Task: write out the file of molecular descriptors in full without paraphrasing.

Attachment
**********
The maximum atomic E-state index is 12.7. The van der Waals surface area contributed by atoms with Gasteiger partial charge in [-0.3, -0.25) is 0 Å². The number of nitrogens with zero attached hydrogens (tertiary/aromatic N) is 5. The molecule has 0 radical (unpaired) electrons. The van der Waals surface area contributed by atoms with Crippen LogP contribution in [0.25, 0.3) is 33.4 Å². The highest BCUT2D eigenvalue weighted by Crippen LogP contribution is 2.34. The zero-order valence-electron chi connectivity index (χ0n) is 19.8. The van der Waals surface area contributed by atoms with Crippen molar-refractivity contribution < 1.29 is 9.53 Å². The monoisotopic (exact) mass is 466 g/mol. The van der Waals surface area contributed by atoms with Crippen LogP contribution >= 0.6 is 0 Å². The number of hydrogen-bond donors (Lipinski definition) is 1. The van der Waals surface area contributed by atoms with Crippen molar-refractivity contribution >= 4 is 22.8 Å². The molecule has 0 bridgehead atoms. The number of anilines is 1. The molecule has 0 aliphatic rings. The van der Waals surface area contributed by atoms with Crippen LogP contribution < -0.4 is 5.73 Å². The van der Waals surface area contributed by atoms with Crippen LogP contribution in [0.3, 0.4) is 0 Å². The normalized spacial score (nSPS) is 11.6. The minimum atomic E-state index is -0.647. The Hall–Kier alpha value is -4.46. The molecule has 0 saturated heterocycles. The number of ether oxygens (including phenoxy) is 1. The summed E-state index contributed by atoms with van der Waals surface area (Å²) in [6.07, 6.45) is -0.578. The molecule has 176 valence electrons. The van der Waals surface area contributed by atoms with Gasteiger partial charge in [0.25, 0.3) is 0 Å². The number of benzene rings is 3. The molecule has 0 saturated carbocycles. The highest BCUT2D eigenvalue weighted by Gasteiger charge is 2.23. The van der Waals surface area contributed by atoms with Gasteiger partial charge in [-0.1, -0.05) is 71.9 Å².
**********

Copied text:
The maximum atomic E-state index is 12.7. The van der Waals surface area contributed by atoms with Gasteiger partial charge in [-0.3, -0.25) is 0 Å². The number of nitrogens with zero attached hydrogens (tertiary/aromatic N) is 5. The molecule has 0 radical (unpaired) electrons. The van der Waals surface area contributed by atoms with Crippen LogP contribution in [0.25, 0.3) is 33.4 Å². The highest BCUT2D eigenvalue weighted by Crippen LogP contribution is 2.34. The zero-order valence-electron chi connectivity index (χ0n) is 19.8. The van der Waals surface area contributed by atoms with Crippen molar-refractivity contribution < 1.29 is 9.53 Å². The monoisotopic (exact) mass is 466 g/mol. The van der Waals surface area contributed by atoms with Crippen LogP contribution >= 0.6 is 0 Å². The number of hydrogen-bond donors (Lipinski definition) is 1. The van der Waals surface area contributed by atoms with Crippen molar-refractivity contribution >= 4 is 22.8 Å². The molecule has 0 bridgehead atoms. The number of anilines is 1. The molecule has 0 aliphatic rings. The van der Waals surface area contributed by atoms with Crippen LogP contribution < -0.4 is 5.73 Å². The van der Waals surface area contributed by atoms with Crippen LogP contribution in [0.3, 0.4) is 0 Å². The normalized spacial score (nSPS) is 11.6. The minimum atomic E-state index is -0.647. The Hall–Kier alpha value is -4.46. The molecule has 0 saturated heterocycles. The number of ether oxygens (including phenoxy) is 1. The summed E-state index contributed by atoms with van der Waals surface area (Å²) in [6.07, 6.45) is -0.578. The molecule has 176 valence electrons. The van der Waals surface area contributed by atoms with Gasteiger partial charge in [0.25, 0.3) is 0 Å². The number of benzene rings is 3. The molecule has 0 saturated carbocycles. The highest BCUT2D eigenvalue weighted by Gasteiger charge is 2.23. The van der Waals surface area contributed by atoms with Gasteiger partial charge in [-0.1, -0.05) is 71.9 Å².